Injustice Towards Immigrants Exposed in Barbara Kingsolver's The Bean Trees

1170 Words5 Pages
Since the creation of the United States, there have been several enormous waves of immigration into the country. Many people come here to pursue the freedom they have always craved. In the book, The Bean Trees, this is a familiar concept to the characters Estevan and Esperanza. They have migrated from Guatemala all the way to the state of Arizona where they will meet the protagonist, Taylor. Throughout the story Taylor learns the couple’s struggle of being undocumented immigrants in the United States. Along the way, she will learn about Estevan and Esperanza’s heart-breaking background stories as well. These characters will journey on through life despite the hardships of immigration. The book shows the struggle that they should not have to put up with. Barbara Kingsolver, the author of The Bean Trees, illustrates an immigrant’s point of view by applying literary elements, which encourages readers to feel sympathy towards immigrants, the social problems faced, and to see how unfair immigration laws are.
As immigrants struggle against their problems, the author of The Bean Trees integrates elements of fiction in order to raise awareness and sympathy towards their situation. Kingsolver used plot points in rising action in order to achieve this. One of the plot points that caused sympathy was finding out Estevan and Esperanza’s story. As mentioned before, they are illegal immigrants. They were temporarily living in a car shop where the protagonist, Taylor, was working. As she got close to them, she soon found out their hardest struggle in coming to Arizona. “Ismene wasn’t killed; she was taken” (Kingsolver 136). Ismene was the couple’s child who was taken by the government of the previous country they were living in, Guatemala. They...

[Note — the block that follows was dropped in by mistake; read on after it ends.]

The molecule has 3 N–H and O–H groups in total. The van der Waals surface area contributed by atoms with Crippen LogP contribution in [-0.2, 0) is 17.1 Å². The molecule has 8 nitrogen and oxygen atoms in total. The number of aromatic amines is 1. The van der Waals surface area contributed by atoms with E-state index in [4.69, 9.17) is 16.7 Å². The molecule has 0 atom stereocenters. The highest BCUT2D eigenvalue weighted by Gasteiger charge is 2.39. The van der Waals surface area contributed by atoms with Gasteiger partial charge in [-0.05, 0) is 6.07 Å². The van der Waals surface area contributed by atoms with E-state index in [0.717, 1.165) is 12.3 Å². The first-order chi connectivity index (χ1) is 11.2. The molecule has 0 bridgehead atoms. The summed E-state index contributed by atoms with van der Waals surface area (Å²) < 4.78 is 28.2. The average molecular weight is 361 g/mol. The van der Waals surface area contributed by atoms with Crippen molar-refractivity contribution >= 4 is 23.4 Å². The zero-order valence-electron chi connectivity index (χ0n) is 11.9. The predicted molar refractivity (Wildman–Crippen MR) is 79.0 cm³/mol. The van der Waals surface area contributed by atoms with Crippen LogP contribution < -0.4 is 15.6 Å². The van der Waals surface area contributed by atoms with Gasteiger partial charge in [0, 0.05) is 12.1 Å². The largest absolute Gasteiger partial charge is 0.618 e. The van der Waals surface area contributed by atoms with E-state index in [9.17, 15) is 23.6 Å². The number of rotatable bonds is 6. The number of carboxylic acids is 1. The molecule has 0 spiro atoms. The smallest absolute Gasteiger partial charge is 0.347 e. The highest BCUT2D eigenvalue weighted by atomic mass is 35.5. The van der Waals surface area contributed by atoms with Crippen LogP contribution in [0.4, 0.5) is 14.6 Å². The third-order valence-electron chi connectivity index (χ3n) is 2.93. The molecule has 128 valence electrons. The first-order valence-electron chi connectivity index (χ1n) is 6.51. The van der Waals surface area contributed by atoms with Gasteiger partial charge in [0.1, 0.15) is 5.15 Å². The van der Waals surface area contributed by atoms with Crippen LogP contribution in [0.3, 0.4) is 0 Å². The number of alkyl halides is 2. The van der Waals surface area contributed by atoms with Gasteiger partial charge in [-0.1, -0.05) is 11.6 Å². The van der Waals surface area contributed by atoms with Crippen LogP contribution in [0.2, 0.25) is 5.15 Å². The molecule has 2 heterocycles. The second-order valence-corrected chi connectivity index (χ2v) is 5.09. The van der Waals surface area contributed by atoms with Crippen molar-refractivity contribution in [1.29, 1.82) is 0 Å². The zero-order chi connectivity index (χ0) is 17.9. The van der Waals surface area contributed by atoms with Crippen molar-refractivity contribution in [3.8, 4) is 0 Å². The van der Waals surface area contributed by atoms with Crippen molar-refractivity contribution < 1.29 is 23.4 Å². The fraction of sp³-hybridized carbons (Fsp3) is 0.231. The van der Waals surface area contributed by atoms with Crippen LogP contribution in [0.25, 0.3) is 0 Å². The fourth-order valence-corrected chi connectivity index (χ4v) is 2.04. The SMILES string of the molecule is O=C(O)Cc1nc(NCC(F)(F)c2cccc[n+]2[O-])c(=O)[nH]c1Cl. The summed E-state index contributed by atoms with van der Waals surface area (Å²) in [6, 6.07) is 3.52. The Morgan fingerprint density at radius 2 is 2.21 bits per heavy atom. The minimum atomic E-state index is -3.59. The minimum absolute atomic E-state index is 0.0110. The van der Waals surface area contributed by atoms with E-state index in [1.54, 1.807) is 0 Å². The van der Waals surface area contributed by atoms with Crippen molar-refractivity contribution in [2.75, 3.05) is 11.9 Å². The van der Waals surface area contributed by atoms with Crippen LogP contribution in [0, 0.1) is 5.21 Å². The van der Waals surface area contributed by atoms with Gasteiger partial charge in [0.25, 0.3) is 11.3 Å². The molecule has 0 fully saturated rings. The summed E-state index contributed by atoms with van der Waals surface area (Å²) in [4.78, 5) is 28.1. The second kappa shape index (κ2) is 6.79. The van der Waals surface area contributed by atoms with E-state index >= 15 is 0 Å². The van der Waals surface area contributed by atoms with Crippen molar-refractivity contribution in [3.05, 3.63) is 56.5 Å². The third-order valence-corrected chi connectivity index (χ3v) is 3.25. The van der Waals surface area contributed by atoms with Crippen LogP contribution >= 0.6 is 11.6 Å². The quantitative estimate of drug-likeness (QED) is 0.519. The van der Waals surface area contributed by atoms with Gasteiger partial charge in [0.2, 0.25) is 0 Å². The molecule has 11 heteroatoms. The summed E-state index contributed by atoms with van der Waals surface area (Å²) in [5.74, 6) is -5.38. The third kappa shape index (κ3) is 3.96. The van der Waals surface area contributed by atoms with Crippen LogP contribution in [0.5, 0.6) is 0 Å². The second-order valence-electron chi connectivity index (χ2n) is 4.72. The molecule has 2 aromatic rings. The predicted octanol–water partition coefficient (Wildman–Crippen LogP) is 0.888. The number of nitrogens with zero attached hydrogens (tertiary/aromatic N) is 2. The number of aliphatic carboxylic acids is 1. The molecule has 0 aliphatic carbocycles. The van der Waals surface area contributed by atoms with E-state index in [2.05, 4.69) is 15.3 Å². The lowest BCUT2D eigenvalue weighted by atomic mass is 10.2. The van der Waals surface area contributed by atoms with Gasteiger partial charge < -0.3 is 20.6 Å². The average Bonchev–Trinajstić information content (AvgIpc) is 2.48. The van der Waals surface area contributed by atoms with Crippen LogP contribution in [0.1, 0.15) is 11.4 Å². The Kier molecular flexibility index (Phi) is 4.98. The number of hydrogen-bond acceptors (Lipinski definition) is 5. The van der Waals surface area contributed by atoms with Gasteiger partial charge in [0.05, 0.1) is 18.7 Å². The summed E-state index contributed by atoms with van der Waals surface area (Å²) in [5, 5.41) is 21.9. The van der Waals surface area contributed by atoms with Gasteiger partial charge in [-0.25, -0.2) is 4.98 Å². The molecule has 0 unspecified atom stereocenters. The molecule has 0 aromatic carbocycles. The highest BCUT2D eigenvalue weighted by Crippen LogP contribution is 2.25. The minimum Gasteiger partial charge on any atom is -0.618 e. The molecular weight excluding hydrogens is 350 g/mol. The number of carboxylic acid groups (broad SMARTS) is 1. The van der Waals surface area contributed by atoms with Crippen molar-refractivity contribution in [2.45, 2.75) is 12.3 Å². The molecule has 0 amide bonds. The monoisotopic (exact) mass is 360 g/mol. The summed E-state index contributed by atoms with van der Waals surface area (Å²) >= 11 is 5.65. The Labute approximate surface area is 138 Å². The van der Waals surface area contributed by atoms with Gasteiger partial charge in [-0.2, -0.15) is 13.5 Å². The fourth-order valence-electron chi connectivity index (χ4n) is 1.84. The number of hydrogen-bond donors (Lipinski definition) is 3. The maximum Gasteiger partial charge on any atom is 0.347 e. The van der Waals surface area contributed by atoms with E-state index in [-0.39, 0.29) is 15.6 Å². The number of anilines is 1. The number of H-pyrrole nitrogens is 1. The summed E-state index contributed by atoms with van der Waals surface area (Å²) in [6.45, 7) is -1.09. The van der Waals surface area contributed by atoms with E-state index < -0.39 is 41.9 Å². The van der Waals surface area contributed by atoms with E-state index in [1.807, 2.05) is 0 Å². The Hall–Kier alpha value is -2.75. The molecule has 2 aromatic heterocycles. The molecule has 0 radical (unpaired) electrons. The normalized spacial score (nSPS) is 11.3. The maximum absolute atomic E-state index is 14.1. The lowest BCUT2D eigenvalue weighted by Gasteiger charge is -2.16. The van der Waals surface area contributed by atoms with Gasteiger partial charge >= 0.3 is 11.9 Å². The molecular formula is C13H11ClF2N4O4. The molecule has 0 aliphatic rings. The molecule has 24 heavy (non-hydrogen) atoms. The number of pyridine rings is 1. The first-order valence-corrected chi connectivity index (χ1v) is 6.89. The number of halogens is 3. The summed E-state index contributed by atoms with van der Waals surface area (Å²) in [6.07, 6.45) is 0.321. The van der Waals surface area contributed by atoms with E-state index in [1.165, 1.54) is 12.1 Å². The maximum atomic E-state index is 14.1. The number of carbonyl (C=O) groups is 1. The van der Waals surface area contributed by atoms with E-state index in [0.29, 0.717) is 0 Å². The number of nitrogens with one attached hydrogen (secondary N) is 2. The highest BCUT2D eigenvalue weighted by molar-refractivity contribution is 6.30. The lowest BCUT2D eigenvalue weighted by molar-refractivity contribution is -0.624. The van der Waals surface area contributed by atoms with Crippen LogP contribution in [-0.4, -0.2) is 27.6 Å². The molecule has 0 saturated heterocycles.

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...readers to step into an immigrant’s shoes such as Estevan and Esperanza’s. The author showed their hard past which caused readers to feel sympathy. Also, Kingsolver explained the social difficulties of immigrants. Those difficulties correspond to the discriminating laws they must face on a daily basis. These themes, in turn, are suggesting the struggles they go through in life shouldn’t have to be put up with. Kingsolver’s message is powerful enough to be rooted in the minds of Americans who read her artistic novel, The Bean Trees. And this small, implanted idea is sprouting into something that will change the fate of immigrants for the better.

Works Cited

The Elkhart Truth. Truth Publishing, 30 Mar. 2008. Web. 20 Nov. 2013. .
Kingsolver, Barbara. The Bean Trees. New York: Harper & Row, 1988. Print.
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